Situated behind the Gates Computer Science Building in what will soon become the science quad, the newly constructed Anne T. and Robert M. Bass Biology Research Building is positioning itself to pave the future of science, pushing for broader, more interdisciplinary research.
“I’m not pre-med.” “Then, what are you?” “Good question. I don’t really know.” I’ve had the above “conversation” many times, and if it’s done anything, it’s only installed a weird sense of confusion within me. Throughout my freshman year, I’ve taken many classes that are categorized as “pre-med” requirements. I’ve also come to the conclusion…
I am writing to you as a scholar of the Holocaust and as a two-time Stanford University Press author. I was distressed to read this past week in various news sources that you plan to significantly cut support for the press. According to those who work closely with SUP, this cut could lead to the demise of one of the nation’s premier outlets for academic scholarship. It is difficult for me to understand how one of the world’s richest educational institutions could be so shortsighted as to risk such a dire outcome, even in a budget year that you have described as “tight.” I am writing in the hope that you can still be convinced to reverse this misguided decision and save the reputation of your university.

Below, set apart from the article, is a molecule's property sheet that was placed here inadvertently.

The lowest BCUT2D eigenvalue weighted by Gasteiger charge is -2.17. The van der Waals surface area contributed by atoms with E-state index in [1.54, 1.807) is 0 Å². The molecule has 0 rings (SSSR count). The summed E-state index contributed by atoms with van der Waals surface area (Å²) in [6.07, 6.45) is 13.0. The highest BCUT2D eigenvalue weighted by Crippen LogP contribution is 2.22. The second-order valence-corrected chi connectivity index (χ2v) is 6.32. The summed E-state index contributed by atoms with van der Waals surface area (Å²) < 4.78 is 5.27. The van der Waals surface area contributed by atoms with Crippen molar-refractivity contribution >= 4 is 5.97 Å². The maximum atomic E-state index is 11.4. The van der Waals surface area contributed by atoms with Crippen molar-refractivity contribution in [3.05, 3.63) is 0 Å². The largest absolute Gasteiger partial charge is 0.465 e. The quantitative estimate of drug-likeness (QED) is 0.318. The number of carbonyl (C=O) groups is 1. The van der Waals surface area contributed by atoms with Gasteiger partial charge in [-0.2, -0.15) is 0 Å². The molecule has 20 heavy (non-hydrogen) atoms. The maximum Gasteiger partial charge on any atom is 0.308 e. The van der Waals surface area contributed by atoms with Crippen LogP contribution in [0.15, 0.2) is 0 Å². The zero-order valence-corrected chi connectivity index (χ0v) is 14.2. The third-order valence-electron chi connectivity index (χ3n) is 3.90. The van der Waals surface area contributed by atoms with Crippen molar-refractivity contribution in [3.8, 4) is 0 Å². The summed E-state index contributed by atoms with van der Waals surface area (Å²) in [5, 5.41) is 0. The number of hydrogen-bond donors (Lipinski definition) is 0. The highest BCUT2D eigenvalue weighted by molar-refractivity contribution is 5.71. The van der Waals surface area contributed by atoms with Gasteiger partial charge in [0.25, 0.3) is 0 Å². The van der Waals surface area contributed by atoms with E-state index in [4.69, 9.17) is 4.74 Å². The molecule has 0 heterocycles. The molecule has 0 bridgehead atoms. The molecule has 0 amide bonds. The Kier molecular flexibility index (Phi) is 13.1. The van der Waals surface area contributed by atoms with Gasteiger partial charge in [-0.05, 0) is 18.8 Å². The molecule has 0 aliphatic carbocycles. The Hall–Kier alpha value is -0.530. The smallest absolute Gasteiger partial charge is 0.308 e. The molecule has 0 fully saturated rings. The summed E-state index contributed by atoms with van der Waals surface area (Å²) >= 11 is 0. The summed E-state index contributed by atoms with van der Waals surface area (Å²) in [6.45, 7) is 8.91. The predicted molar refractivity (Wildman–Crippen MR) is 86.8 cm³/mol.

Bill McKibben’s newest book, Falter, discusses the convergence of several existential threats to humanity –– artificial intelligence, genetic engineering and climate change.
Kristina Faul is a climate change researcher at Mills College, but she is also a practicing Christian. Her confession sparked testimonies from other scientists in a Jan. 25 workshop at Stanford on science and spirituality, hosted by the American Association for the Advancement of Science.
In GEOPHYS 90: “Earthquakes and Volcanoes,” students learn about the fundamentals of natural disasters, their effects on human society and the application of the scientific method to arrive at new understandings.
Agnieszka Czechowicz ’05 Ph.D. ’10 M.D. ’11, assistant professor in pediatrics, has developed a preventive gene therapy treatment that would eliminate the need for radiation and help children accept healthy stem cells.
In Music 1A: “Music, Mind, and Human Behavior,” students have the opportunity to explore music as a core aspect of human existence through the lenses of cognitive science, culture and anthropology.